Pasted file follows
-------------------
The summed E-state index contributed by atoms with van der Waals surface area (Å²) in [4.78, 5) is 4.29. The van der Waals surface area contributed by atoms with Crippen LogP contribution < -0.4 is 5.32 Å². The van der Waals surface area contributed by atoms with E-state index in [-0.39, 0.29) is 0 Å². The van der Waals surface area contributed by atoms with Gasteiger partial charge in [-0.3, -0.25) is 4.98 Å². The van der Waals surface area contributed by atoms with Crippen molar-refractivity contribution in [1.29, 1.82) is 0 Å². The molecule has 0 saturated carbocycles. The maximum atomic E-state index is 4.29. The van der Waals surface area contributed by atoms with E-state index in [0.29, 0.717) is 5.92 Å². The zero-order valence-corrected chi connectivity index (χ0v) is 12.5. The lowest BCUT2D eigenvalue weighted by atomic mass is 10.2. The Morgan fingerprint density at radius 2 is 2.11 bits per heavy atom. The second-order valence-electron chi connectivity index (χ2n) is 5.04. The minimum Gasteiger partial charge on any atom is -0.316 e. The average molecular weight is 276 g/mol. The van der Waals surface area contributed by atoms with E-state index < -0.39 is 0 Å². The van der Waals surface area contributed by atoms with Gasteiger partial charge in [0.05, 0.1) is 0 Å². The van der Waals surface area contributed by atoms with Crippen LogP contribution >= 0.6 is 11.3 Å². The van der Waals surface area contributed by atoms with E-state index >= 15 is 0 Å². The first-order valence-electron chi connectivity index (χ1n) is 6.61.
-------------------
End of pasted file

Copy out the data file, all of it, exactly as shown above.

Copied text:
The summed E-state index contributed by atoms with van der Waals surface area (Å²) in [4.78, 5) is 4.29. The van der Waals surface area contributed by atoms with Crippen LogP contribution < -0.4 is 5.32 Å². The van der Waals surface area contributed by atoms with E-state index in [-0.39, 0.29) is 0 Å². The van der Waals surface area contributed by atoms with Gasteiger partial charge in [-0.3, -0.25) is 4.98 Å². The van der Waals surface area contributed by atoms with Crippen molar-refractivity contribution in [1.29, 1.82) is 0 Å². The molecule has 0 saturated carbocycles. The maximum atomic E-state index is 4.29. The van der Waals surface area contributed by atoms with E-state index in [0.29, 0.717) is 5.92 Å². The zero-order valence-corrected chi connectivity index (χ0v) is 12.5. The lowest BCUT2D eigenvalue weighted by atomic mass is 10.2. The Morgan fingerprint density at radius 2 is 2.11 bits per heavy atom. The second-order valence-electron chi connectivity index (χ2n) is 5.04. The minimum Gasteiger partial charge on any atom is -0.316 e. The average molecular weight is 276 g/mol. The van der Waals surface area contributed by atoms with E-state index < -0.39 is 0 Å². The van der Waals surface area contributed by atoms with Gasteiger partial charge in [0.05, 0.1) is 0 Å². The van der Waals surface area contributed by atoms with Crippen LogP contribution >= 0.6 is 11.3 Å². The van der Waals surface area contributed by atoms with E-state index >= 15 is 0 Å². The first-order valence-electron chi connectivity index (χ1n) is 6.61.